Dry Needling – part 1

Dry Needling – part 1

Your Chiropractor has recommended that you consider dry needling, and you have opted to ‘think about it’ before committing. This blog post provides more information on the topic.

Brief history of dry needling?

Dry needling forms part of a broader subject known as Myofascial Pain and Dysfunction Syndrome (MPDS). Dry needling was developed and pioneered by two American medical doctors, Janet Travell and David Simons in the 1950’s. Whilst studying Medicine, Dr Travell realised that identical neuro-musculo-skeletal symptoms were being attributed to different causes, depending on which specialist saw the patient(s). For example, during her time spent in the Neurology department, all arm pains (as an example) were attributed to a pinched nerve.

The identical arm pains in the Cardiology department were attributed to referral from the heart, and in the Orthopaedic department, the same arm pains were due to referral from the shoulder. Dr Travell questioned whether there could be a common denominator instead of all these different causes. After much investigation, she and Dr Simons found the common factor to be the muscles – with attendant trigger points.

Dry needling vs (Traditional) Acupuncture vs IntraMuscular Injection

One of the only similarities is that dry needling and acupuncture use very thin needles without any medication. Yet patients often ask what the difference is between dry needling and acupuncture. The main differences include but are not limited to the following:

  1. Dry needling is generally painful, whereas acupuncture is usually painless.
  2. Dry needling generally uses only one (maybe two) needles at a time, whereas acupuncture uses several needles at once.
  3. Dry needling is generally performed at the site of pain, or close to where the trigger point (TP) may refer to, whereas acupuncture will be performed at the site of pain as well as remotely from that site.
  4. Dry needling is a western medical, scientific technique whereas acupuncture forms part of Traditional Chinese Medicine.
  5. There are no religious connotations related to dry needling, whereas there may / may not be with acupuncture.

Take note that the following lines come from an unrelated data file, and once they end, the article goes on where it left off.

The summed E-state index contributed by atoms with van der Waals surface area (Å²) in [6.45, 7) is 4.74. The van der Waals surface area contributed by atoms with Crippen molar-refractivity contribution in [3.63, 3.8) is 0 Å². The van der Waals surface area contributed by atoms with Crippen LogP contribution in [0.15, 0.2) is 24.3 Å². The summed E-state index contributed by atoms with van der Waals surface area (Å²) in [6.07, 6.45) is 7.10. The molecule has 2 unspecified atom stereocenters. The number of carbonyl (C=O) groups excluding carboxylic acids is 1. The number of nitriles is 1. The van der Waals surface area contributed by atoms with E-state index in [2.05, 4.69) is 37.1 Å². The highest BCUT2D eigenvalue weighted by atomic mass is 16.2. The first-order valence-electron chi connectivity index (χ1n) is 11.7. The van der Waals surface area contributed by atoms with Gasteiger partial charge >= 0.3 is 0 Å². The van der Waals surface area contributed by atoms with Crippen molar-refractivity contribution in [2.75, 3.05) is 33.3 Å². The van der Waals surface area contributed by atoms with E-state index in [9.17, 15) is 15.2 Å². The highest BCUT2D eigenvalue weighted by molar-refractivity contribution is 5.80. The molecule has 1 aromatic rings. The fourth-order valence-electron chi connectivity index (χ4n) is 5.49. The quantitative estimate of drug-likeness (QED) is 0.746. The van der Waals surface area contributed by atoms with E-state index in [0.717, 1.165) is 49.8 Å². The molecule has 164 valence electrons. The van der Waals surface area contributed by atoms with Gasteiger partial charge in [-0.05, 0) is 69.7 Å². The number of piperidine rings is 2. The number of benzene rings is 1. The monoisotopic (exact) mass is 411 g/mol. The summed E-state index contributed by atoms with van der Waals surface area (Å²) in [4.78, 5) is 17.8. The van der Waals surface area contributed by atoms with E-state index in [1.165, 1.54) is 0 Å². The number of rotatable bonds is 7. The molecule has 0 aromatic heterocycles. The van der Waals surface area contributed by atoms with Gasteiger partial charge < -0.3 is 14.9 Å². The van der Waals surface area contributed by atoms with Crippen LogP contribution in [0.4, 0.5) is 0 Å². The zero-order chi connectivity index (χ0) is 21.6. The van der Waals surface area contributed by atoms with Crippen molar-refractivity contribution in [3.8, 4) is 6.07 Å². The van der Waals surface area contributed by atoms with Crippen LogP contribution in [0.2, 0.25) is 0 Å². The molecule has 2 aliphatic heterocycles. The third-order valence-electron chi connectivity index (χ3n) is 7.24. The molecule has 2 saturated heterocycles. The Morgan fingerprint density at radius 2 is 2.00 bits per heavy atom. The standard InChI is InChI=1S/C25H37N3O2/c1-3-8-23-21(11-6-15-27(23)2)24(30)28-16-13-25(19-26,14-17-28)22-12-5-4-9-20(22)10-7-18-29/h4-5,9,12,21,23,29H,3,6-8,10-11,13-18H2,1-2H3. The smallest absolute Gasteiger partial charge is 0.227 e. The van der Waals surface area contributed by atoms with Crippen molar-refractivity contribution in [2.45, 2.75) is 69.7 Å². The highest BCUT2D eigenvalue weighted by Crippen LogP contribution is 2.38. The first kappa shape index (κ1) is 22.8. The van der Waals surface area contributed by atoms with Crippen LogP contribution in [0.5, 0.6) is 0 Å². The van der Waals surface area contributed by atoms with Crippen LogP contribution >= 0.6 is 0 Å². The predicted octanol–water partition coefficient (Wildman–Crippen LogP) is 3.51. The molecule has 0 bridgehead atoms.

Dry needling is different to an injection in that it is not injecting anything, and the needle is not as thick as a hypodermic needle.

What is a trigger point (TP)?

A TP is a ‘knot’ in a tissue. This tissue is most commonly muscle, but TP’s can exist in ligaments, tendons, or periosteum (lining around the bone). One of the clinical features of a TP includes (but is not limited to): being present in a tight, ropey palpable band of tissue. Some authors have stated that TP’s are accumulations of calcium or a collection of nerve endings. Neither of these theories has been shown to be correct. Others have said that TP’s don’t exist as they cannot be seen on an x-ray, ultrasound, or microscope. However, they have actually been identified on electron microscope, where muscle fibrils (which make up a muscle fibre) have been shown to be knotted and matted where the TP is situated.

Clinical findings of a TP

There are approximately 5 clinical indicators for identifying a TP, either when palpating or needling. They are in no particular order:

  1. A Jump Sign. This is usually elicited by the patient, and involves flinching, jumping, screaming, or some other exclamation when the practitioner has located the TP.
  2. A Twitch Response. This is usually seen in a muscle, and involves a sudden twitch of the muscle when the TP is located.
  3. Erythema. This is a reddening of the skin immediately surrounding the TP, usually visible immediately following dry needling.
  4. Reproduction of symptoms. It repeats the symptoms the patient has been experiencing, either local to the TP or remote from there.
  5. Referral of pain. This may be similar to the previous point 4. It occurs either immediately surrounding the TP, or to a distant location that the TP normally refers symptoms to.